Cerasis

Since 1997, Cerasis has specialized in less than truckload (LTL) freight management. In fact, close to 95 percent of the company’s business has been in the LTL realm. Not only does this make sense for those wishing to move smaller volumes of freight, but it’s also perfect for e-commerce shipping. Cerasis is based in Minnesota but maintains offices in Oklahoma and Texas. GlobalTranz acquired Cerasis in January 2020. “Combining with GlobalTranz allows us to continue this history while providing our customers with increased service offerings and access to capacity,” said Cerasis President Steve Ludvigson shortly after the acquisition.

Expeditors

Based in Seattle, Expeditors operates 322 locations in more than 100 nations. Though it handles logistics for a variety of industries, Expeditors has considerable experience and expertise in the automotive world. Its customers include both original equipment manufacturers and tier suppliers, and it uses its sprawling global network—which includes more than 25 million square feet of warehouse space—to track items at the part or vehicle identification number level. Expeditors’ distribution services even include light manufacturing, labeling, product localization, inspection and product rework and compliance.

BDP International

Moving oil and gas around the world is complex, even in the realm of international logistics. No shipment is the same, and regulations are often changing. But BDP has long specialized in moving fuel, so it understands pricing, procurement, heavy lift and turn-key rig mobilization. In terms of distribution, the company operates facilities all around the world (including Dallas, Houston, Los Angeles and Philadelphia), and uses extensive barcode scanning technology to keep track of everything. The company even offers its own BDP Smart Tower application, which allows customers to monitor asset locations, maximize asset utilization and coordinate maintenance and repairs to keep equipment downtime at a minimum.

Qualex

In 1990, Qualex opened as a dock-to-dock delivery company for Southern California furniture makers. Since then, it’s evolved into a full 3PL firm with tightly integrated warehouse and transportation services, though it still specializes in the furniture industry. For each customer, Qualex sets up an Electronic Data Exchange (EDI), which channels replenishment orders directly into its own Warehouse Management System (WMS), making logistics practically invisible.  Full distribution services include confirmation receipts, the automatic emailing of proof of delivery, inventory status reports, installation job status and even emailed photos of product condition upon delivery.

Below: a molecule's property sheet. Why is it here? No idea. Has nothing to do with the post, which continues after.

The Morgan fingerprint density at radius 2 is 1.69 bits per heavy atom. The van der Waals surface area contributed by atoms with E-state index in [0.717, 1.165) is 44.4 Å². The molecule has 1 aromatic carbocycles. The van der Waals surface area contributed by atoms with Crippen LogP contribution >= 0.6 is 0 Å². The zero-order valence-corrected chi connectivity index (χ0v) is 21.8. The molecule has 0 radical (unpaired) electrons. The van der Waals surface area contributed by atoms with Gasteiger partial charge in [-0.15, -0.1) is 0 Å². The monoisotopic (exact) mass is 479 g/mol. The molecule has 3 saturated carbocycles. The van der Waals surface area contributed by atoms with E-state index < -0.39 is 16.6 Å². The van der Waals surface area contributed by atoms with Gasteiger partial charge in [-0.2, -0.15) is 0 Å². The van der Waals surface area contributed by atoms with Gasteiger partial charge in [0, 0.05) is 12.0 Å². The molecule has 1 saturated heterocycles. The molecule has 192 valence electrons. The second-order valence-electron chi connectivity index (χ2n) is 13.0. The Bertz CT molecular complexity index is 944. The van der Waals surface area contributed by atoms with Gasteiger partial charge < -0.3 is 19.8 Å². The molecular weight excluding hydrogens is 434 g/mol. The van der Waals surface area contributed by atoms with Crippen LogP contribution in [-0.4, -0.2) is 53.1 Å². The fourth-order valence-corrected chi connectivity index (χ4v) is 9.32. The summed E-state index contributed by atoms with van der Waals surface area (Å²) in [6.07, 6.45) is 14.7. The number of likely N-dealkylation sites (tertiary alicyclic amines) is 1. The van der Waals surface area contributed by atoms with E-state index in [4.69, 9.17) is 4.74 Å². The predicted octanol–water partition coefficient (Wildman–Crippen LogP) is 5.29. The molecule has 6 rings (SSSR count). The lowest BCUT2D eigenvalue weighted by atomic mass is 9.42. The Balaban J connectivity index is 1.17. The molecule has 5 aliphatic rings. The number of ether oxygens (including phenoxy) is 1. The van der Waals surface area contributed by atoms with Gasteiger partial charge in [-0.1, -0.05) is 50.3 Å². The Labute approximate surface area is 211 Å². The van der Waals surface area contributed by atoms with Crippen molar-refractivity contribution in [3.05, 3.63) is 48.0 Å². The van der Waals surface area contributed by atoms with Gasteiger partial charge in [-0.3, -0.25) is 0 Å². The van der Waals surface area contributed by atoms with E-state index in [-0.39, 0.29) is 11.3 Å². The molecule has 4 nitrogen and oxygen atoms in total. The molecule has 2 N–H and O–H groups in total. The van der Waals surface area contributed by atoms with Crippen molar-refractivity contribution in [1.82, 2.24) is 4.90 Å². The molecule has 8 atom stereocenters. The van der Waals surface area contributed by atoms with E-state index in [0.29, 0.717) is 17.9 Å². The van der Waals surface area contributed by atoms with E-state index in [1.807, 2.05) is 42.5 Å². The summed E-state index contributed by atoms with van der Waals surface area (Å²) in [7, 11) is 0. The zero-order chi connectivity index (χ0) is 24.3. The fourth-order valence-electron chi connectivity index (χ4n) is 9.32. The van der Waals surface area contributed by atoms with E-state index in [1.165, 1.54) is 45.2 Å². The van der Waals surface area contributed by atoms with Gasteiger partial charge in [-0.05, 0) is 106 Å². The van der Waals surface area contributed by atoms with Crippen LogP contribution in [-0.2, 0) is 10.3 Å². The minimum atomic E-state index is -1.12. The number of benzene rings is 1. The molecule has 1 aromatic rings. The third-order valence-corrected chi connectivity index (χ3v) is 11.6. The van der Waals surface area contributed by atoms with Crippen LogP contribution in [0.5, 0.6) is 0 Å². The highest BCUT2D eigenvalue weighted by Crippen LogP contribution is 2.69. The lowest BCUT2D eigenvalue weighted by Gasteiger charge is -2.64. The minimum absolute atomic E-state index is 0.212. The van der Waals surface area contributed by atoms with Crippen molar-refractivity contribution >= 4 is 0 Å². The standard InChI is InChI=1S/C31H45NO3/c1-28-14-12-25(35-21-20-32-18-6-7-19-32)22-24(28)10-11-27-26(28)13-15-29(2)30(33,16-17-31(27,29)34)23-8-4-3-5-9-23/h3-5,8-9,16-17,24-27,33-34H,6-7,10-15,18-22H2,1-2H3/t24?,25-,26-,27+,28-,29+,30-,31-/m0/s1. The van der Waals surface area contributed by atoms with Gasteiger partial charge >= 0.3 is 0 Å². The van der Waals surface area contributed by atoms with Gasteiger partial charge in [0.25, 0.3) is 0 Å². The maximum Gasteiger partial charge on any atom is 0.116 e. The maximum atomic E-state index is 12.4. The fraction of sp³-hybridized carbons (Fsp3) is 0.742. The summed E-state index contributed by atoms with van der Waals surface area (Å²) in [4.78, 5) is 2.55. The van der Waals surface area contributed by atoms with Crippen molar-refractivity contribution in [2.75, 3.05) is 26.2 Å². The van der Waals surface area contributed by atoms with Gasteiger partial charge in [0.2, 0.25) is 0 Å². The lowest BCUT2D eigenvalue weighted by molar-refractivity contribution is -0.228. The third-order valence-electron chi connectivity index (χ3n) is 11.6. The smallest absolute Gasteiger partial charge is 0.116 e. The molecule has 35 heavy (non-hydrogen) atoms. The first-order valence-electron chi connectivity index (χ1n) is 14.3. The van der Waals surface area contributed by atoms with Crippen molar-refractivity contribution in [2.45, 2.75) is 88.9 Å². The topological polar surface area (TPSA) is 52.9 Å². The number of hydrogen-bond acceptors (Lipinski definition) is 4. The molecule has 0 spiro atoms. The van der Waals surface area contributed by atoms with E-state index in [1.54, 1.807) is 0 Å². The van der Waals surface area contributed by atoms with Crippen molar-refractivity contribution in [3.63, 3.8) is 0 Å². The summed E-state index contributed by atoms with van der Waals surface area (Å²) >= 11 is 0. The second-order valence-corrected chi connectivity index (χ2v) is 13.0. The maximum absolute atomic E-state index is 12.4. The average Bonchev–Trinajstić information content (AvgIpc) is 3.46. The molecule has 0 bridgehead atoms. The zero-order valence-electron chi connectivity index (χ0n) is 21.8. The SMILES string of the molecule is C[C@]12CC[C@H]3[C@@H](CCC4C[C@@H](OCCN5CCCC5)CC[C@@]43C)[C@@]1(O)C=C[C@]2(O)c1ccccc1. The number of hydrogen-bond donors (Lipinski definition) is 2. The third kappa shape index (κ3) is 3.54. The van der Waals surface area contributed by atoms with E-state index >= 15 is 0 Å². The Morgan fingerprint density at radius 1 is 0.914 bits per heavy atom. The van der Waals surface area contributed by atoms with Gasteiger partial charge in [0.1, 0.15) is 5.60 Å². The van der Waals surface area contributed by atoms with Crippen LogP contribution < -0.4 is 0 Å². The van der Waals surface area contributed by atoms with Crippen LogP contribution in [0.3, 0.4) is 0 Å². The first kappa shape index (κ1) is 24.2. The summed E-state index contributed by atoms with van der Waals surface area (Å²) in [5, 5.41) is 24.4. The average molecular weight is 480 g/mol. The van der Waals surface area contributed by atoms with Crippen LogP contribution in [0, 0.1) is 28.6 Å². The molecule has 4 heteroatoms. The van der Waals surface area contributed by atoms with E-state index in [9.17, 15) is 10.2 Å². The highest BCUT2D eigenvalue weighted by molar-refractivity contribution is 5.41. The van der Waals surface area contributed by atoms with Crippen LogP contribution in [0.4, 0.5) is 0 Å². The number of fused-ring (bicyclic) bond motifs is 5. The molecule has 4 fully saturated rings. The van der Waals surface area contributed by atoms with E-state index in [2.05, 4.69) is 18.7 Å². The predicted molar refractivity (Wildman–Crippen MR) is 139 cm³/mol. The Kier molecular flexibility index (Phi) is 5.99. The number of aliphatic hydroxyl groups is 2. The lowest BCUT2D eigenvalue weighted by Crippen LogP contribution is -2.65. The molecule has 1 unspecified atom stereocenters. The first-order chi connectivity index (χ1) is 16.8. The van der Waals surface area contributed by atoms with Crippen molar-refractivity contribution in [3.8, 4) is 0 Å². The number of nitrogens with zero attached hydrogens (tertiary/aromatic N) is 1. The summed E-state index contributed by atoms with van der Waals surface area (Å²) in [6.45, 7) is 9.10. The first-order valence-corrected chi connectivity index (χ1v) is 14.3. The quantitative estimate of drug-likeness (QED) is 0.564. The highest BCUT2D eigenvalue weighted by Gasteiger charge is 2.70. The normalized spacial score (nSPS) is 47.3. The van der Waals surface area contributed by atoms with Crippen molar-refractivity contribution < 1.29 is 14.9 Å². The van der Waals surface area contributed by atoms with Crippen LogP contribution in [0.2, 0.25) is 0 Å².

United Natural Foods, Inc.

Since grocery profit industry margins hover around just 2 percent, outsourcing logistics is practically mandatory. With its 2018 acquisition of Supervalu Advantage Logistics, United Natural Foods Inc. (UNFI) became a leader in grocery industry logistics. In fact, it’s the largest publicly traded grocery distributor in the nation. And its warehouse facilities are cutting edge—some have radiofrequency devices that guide selectors to stock, while others are completely automated, ready to deliver aisle-ready pallets to retail stores. SuperValu also ran all the logistics for four regional warehouses belonging to Krogers, the second-largest grocery chain in the country.

amazon's

What Logistics and Warehouse Businesses Should Learn From Amazon’s Mistakes During the Pandemic

Amazon has dominated the COVID-19 news because of its ability to get some medical supplies and the reliance of people on ecommerce to protect them as they shop. It’s been a good time for the company’s financials, with significant increases in sales and secure positioning for its other services.

Unfortunately for Amazon, it was also in the news because of product mishaps, fulfillment concerns, worker illnesses, and poor handling of concerns. What the brand did, and didn’t do, can be a useful guide for smaller warehouse and logistics companies to follow.